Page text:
By Tim Cuprisin Media Columnist Published Feb 16, 2010 at 11:00 AM
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Ellen DeGeneres starts her second week as the newest member of the "American Idol" panel of judges at 7 tonight on Channel 6 as the crowd of wannabes starts being whittled down to 24 semi-finalists.

Some of those two dozen singers will be picked tonight, with the remainder chosen by the judges in a one-hour "Idol" at 8 p.m. Wednesday.

It's the first time "Idol" has done it this way, and it's a good example of the tinkering that goes on every year. The tinkering doesn't always work, like last year's "judge's save," which allowed the judges to keep an eliminated finalist from going home. There's no word if that confusing mess will be back this season.

The addition of DeGeneres -- filling the chair vacated when Paula Abdul foolishly left in a financial dispute -- looks like a good change. She's an accomplished and comfortable TV personality, and has been far less wishy-washy than her predecessor in her first two installments last week. 

She even had fun with the rituals of "Idol," telling some contestants to step forward, step to the side and step back as she told one group that they had survived to sing another day. It was a funny riff on the now traditional way singers are separated into groups that move on and groups that go home.

It's a joke DeGeneres can't repeat. But she's got a quick enough wit that she won't have to fall back on the same bit.

While there's talk of friction between her and lead judge Simon Cowell, I wouldn't believe any of it.

One of the biggest strengths of the "Idol" producers is their ability to suggest backstage drama to pump interest in the show. 

The criticisms of DeGeneres for not having music business experience are off the mark.

More than anything else, "Idol" is a TV show. And Ellen's a TV star.

Some "Idol" chatter: I'll be joining WRIT-FM (95.7)'s  "Murphy and Meg in the Morning" shortly after 7 a.m. Wednesday to talk about "Idol."

The County Board on WISN-AM: A monthly radio show featuring the Milwaukee County Board of Supervisors debuts March 7 on WISN-AM (1130).

The 9 p.m. Sunday show "Inside the County Board," will be produced and hosted by the board's public information manager, Harold Mester, who was WISN's news director.

WISN is airing the show as a public service program.

On TV: Production has been halted on this season of Fox's "24" while Kiefer Sutherland recuperates from surgery on a ruptured cyst near his kidney. The L.A. Times' "Show Tracker" blogs that production could resume next week, and there's no word if it will effect the show's on-air schedule.

  • Barbara Walters told her "View" comrades Monday that next month's pre-Oscar special will be her last one. It will air March 7.
  • Meanwhile, Oprah Winfrey will do a pre-Oscar ABC special, airing March 3 on ABC, and pushing the series finale of "Ugly Betty" back a week, to April 14.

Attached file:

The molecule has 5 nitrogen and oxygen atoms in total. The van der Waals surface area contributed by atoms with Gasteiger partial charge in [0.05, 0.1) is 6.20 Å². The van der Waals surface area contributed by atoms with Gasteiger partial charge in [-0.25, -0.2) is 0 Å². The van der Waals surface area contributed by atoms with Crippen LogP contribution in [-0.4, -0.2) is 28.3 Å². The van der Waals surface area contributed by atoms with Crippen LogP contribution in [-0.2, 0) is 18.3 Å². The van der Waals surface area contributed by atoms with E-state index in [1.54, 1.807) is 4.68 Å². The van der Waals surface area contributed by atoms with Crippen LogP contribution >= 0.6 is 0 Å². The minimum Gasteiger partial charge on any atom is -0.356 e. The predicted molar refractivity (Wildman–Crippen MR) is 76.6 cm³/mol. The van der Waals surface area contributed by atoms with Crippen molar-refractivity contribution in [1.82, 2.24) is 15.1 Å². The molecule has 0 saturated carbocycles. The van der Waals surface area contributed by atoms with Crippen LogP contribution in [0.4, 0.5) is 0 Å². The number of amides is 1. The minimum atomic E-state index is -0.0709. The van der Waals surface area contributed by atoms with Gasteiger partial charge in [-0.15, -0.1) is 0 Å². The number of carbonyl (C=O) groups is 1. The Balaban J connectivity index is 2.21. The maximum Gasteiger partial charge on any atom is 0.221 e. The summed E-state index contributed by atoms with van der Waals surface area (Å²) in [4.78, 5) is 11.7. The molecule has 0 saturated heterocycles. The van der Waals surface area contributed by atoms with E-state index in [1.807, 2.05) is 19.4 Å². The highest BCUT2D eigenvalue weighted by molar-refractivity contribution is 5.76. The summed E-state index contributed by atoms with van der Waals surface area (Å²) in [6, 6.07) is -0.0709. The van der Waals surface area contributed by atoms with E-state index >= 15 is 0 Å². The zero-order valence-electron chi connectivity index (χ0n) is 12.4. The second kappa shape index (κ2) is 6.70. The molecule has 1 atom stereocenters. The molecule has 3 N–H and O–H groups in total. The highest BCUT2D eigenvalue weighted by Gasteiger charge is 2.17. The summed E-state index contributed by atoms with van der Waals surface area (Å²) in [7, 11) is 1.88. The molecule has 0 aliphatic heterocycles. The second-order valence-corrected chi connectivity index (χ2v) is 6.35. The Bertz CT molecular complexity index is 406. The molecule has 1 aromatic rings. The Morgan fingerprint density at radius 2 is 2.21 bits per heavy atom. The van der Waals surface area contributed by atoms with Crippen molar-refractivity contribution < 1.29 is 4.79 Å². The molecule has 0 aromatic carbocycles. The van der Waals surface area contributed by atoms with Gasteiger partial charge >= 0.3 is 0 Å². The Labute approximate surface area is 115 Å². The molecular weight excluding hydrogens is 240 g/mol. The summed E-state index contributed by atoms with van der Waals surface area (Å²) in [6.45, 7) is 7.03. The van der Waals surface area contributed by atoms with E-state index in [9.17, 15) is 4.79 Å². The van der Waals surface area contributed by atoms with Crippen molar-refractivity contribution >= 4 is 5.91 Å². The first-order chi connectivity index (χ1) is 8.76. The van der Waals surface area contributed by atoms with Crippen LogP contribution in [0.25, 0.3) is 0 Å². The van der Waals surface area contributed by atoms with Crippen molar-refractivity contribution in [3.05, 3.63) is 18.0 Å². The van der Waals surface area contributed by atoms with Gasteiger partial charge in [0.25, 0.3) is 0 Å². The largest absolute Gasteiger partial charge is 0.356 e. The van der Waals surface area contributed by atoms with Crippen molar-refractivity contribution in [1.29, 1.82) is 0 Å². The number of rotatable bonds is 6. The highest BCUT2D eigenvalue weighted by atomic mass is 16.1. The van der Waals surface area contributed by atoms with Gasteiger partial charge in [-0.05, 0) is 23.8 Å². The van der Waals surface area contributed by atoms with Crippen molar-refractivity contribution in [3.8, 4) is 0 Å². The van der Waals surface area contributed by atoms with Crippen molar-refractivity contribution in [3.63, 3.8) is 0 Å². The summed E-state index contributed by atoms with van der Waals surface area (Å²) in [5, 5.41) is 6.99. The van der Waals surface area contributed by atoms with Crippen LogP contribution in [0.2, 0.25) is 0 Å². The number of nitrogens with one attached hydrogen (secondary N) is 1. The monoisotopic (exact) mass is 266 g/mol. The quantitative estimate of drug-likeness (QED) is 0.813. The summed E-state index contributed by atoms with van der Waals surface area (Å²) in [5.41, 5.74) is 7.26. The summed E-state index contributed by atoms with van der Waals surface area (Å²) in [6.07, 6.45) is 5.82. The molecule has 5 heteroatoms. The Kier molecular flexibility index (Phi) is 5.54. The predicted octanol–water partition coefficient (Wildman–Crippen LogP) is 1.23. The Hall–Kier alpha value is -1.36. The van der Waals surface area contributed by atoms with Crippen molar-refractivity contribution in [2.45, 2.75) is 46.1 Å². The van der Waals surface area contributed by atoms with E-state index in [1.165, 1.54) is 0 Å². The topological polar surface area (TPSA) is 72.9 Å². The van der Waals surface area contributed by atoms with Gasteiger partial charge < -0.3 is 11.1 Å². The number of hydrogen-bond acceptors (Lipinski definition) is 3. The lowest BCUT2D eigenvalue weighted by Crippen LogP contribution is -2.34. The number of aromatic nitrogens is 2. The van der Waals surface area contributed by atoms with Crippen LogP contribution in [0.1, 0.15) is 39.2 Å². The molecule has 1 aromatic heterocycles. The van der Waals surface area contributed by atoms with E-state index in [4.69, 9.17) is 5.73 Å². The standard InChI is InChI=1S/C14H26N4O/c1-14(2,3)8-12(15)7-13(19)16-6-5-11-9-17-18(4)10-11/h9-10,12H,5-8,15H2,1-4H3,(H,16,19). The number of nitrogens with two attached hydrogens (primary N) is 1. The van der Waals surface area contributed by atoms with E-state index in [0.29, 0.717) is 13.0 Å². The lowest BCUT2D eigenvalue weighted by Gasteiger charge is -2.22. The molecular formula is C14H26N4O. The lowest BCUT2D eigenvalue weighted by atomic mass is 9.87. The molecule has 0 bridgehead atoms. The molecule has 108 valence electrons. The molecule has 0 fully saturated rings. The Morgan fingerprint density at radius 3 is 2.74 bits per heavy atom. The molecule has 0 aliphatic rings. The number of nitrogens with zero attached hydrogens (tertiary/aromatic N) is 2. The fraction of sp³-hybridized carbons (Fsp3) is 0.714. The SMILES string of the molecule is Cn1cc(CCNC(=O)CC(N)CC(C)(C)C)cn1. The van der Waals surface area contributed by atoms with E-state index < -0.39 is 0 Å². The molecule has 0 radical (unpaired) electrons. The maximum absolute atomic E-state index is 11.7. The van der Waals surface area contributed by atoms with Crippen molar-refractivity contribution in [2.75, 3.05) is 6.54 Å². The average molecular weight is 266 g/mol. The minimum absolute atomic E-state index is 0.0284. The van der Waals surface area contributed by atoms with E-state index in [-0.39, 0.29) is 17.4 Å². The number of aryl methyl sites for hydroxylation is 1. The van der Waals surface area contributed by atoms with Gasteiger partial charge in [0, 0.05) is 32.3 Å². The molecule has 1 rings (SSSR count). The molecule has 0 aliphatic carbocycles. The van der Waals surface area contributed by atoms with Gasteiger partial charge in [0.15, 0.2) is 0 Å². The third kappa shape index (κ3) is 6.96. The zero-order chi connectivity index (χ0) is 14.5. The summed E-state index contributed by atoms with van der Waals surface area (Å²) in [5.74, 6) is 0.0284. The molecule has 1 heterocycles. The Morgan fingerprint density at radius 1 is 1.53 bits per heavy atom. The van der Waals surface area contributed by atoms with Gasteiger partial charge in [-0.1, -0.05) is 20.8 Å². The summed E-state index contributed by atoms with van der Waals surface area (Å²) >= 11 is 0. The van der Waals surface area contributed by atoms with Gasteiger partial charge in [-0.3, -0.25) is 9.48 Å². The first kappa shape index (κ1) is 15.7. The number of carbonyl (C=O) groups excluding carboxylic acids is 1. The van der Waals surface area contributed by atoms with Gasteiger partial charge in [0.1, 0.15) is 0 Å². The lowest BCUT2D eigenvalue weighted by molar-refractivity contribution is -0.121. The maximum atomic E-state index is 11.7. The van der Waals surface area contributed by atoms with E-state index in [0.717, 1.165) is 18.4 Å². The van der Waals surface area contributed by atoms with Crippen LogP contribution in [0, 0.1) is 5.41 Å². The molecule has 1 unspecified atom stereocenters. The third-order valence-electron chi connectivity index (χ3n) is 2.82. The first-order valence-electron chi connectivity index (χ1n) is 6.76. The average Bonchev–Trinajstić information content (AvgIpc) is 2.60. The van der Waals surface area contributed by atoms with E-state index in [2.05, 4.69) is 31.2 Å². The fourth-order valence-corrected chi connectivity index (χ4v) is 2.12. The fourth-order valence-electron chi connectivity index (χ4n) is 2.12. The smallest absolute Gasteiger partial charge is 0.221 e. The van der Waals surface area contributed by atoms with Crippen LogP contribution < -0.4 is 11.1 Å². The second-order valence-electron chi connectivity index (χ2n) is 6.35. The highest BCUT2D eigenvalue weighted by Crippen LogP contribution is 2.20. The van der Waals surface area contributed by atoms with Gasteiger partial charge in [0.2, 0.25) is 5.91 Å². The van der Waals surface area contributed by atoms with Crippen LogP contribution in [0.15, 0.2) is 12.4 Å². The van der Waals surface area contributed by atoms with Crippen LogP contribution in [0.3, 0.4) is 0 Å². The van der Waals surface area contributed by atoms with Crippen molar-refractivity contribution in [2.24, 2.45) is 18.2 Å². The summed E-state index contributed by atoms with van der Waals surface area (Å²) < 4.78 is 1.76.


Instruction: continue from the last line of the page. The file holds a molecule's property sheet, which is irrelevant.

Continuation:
•'s Michael Ausiello says that it's a "sure thing" that NBC's "Community," created by ComedySportz alum Dan Harmon, will be renewed for a second season. Let's hope this comedy gets a second chance to develop an audience.

An anonymous bit of journalism: The video of the shooting death of an Iranian protester has won a George Polk Award. It's the first time the prestigious journalism prize has been given to a work that was made anonymously.

Music student Neda Agha-Soltan was shot during last year's protest over the disputed presidential election in Iran that returned Mahmoud Amadinejad to power. She has since become a symbol of opposition to the Iranian regime. 

Another winner of a Polk Award was the Milwaukee Journal Sentinel's Raquel Rutledge for stories exposing fraud in the state's child-care subsidy program.

Here's a CNN report containing the "Neda" video:

Tim Cuprisin Media Columnist

Tim Cuprisin is the media columnist for He's been a journalist for 30 years, starting in 1979 as a police reporter at the old City News Bureau of Chicago, a legendary wire service that's the reputed source of the journalistic maxim "if your mother says she loves you, check it out." He spent a couple years in the mean streets of his native Chicago, and then moved on to the Green Bay Press-Gazette and USA Today, before coming to the Milwaukee Journal in 1986.

A general assignment reporter, Cuprisin traveled Eastern Europe on several projects, starting with a look at Poland after five years of martial law, and a tour of six countries in the region after the Berlin Wall opened and Communism fell. He spent six weeks traversing the lands of the former Yugoslavia in 1994, linking Milwaukee Serbs, Croats and Bosnians with their war-torn homeland.

In the fall of 1994, a lifetime of serious television viewing earned him a daily column in the Milwaukee Journal (and, later the Journal Sentinel) focusing on TV and radio. For 15 years, he has chronicled the changes rocking broadcasting, both nationally and in Milwaukee, an effort he continues at

When he's not watching TV, Cuprisin enjoys tending to his vegetable garden in the backyard of his home in Whitefish Bay, cooking and traveling.